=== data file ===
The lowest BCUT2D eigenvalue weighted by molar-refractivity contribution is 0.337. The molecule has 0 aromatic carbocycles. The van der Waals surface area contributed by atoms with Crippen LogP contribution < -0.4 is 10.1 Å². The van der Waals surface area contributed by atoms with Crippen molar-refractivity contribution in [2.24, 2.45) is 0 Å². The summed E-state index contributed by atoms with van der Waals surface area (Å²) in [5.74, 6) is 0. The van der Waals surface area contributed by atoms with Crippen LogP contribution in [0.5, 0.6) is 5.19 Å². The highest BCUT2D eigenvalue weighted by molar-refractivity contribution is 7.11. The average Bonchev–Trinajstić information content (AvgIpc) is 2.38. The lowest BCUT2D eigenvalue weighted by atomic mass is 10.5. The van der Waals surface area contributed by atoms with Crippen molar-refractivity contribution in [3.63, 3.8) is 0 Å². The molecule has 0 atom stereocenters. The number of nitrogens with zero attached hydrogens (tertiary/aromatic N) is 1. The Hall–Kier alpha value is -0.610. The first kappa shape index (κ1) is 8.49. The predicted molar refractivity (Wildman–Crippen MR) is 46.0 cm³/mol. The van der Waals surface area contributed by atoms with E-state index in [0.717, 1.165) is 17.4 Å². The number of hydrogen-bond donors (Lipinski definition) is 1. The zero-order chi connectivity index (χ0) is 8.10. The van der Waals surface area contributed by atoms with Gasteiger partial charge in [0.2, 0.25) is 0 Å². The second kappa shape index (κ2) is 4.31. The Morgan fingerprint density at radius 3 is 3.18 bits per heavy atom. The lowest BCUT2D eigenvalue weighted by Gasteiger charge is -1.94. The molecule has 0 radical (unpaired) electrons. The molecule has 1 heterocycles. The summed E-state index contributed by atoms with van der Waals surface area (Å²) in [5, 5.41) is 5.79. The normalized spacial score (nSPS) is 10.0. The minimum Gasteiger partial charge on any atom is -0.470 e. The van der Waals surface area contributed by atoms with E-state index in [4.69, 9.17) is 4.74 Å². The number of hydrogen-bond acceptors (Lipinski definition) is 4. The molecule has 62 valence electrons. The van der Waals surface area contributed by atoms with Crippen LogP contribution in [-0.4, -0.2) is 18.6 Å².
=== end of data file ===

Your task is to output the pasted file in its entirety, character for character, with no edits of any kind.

The lowest BCUT2D eigenvalue weighted by molar-refractivity contribution is 0.337. The molecule has 0 aromatic carbocycles. The van der Waals surface area contributed by atoms with Crippen LogP contribution < -0.4 is 10.1 Å². The van der Waals surface area contributed by atoms with Crippen molar-refractivity contribution in [2.24, 2.45) is 0 Å². The summed E-state index contributed by atoms with van der Waals surface area (Å²) in [5.74, 6) is 0. The van der Waals surface area contributed by atoms with Crippen LogP contribution in [0.5, 0.6) is 5.19 Å². The highest BCUT2D eigenvalue weighted by molar-refractivity contribution is 7.11. The average Bonchev–Trinajstić information content (AvgIpc) is 2.38. The lowest BCUT2D eigenvalue weighted by atomic mass is 10.5. The van der Waals surface area contributed by atoms with Crippen molar-refractivity contribution in [3.63, 3.8) is 0 Å². The molecule has 0 atom stereocenters. The number of nitrogens with zero attached hydrogens (tertiary/aromatic N) is 1. The Hall–Kier alpha value is -0.610. The first kappa shape index (κ1) is 8.49. The predicted molar refractivity (Wildman–Crippen MR) is 46.0 cm³/mol. The van der Waals surface area contributed by atoms with E-state index in [0.717, 1.165) is 17.4 Å². The number of hydrogen-bond donors (Lipinski definition) is 1. The zero-order chi connectivity index (χ0) is 8.10. The van der Waals surface area contributed by atoms with Gasteiger partial charge in [0.2, 0.25) is 0 Å². The second kappa shape index (κ2) is 4.31. The Morgan fingerprint density at radius 3 is 3.18 bits per heavy atom. The lowest BCUT2D eigenvalue weighted by Gasteiger charge is -1.94. The molecule has 0 radical (unpaired) electrons. The molecule has 1 heterocycles. The summed E-state index contributed by atoms with van der Waals surface area (Å²) in [5, 5.41) is 5.79. The normalized spacial score (nSPS) is 10.0. The minimum Gasteiger partial charge on any atom is -0.470 e. The van der Waals surface area contributed by atoms with E-state index in [4.69, 9.17) is 4.74 Å². The number of hydrogen-bond acceptors (Lipinski definition) is 4. The molecule has 62 valence electrons. The van der Waals surface area contributed by atoms with Crippen LogP contribution in [-0.4, -0.2) is 18.6 Å².